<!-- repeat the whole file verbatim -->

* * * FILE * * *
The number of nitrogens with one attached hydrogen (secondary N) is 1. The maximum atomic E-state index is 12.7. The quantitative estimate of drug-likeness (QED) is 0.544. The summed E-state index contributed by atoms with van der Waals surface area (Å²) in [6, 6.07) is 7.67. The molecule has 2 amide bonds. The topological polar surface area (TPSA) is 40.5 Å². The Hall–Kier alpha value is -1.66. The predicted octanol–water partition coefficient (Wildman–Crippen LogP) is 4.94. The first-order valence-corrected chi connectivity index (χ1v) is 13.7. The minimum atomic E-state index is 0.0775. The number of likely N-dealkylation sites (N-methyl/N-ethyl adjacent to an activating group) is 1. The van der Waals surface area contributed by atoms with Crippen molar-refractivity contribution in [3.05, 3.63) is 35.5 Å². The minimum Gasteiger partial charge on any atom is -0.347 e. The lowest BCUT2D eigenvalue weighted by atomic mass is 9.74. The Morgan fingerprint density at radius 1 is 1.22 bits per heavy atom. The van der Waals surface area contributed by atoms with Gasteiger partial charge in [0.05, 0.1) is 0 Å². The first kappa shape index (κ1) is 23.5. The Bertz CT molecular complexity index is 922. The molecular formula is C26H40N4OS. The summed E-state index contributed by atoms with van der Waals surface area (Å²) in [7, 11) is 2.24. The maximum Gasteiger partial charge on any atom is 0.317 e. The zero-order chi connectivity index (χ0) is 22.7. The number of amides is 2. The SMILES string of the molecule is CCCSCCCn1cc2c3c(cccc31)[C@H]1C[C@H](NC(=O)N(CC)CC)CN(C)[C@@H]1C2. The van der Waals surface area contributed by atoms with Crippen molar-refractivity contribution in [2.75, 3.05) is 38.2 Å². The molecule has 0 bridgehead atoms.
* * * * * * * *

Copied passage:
The number of nitrogens with one attached hydrogen (secondary N) is 1. The maximum atomic E-state index is 12.7. The quantitative estimate of drug-likeness (QED) is 0.544. The summed E-state index contributed by atoms with van der Waals surface area (Å²) in [6, 6.07) is 7.67. The molecule has 2 amide bonds. The topological polar surface area (TPSA) is 40.5 Å². The Hall–Kier alpha value is -1.66. The predicted octanol–water partition coefficient (Wildman–Crippen LogP) is 4.94. The first-order valence-corrected chi connectivity index (χ1v) is 13.7. The minimum atomic E-state index is 0.0775. The number of likely N-dealkylation sites (N-methyl/N-ethyl adjacent to an activating group) is 1. The van der Waals surface area contributed by atoms with Crippen molar-refractivity contribution in [3.05, 3.63) is 35.5 Å². The minimum Gasteiger partial charge on any atom is -0.347 e. The lowest BCUT2D eigenvalue weighted by atomic mass is 9.74. The Morgan fingerprint density at radius 1 is 1.22 bits per heavy atom. The van der Waals surface area contributed by atoms with Gasteiger partial charge in [0.05, 0.1) is 0 Å². The first kappa shape index (κ1) is 23.5. The Bertz CT molecular complexity index is 922. The molecular formula is C26H40N4OS. The summed E-state index contributed by atoms with van der Waals surface area (Å²) in [7, 11) is 2.24. The maximum Gasteiger partial charge on any atom is 0.317 e. The zero-order chi connectivity index (χ0) is 22.7. The number of amides is 2. The SMILES string of the molecule is CCCSCCCn1cc2c3c(cccc31)[C@H]1C[C@H](NC(=O)N(CC)CC)CN(C)[C@@H]1C2. The van der Waals surface area contributed by atoms with Crippen molar-refractivity contribution in [2.75, 3.05) is 38.2 Å². The molecule has 0 bridgehead atoms.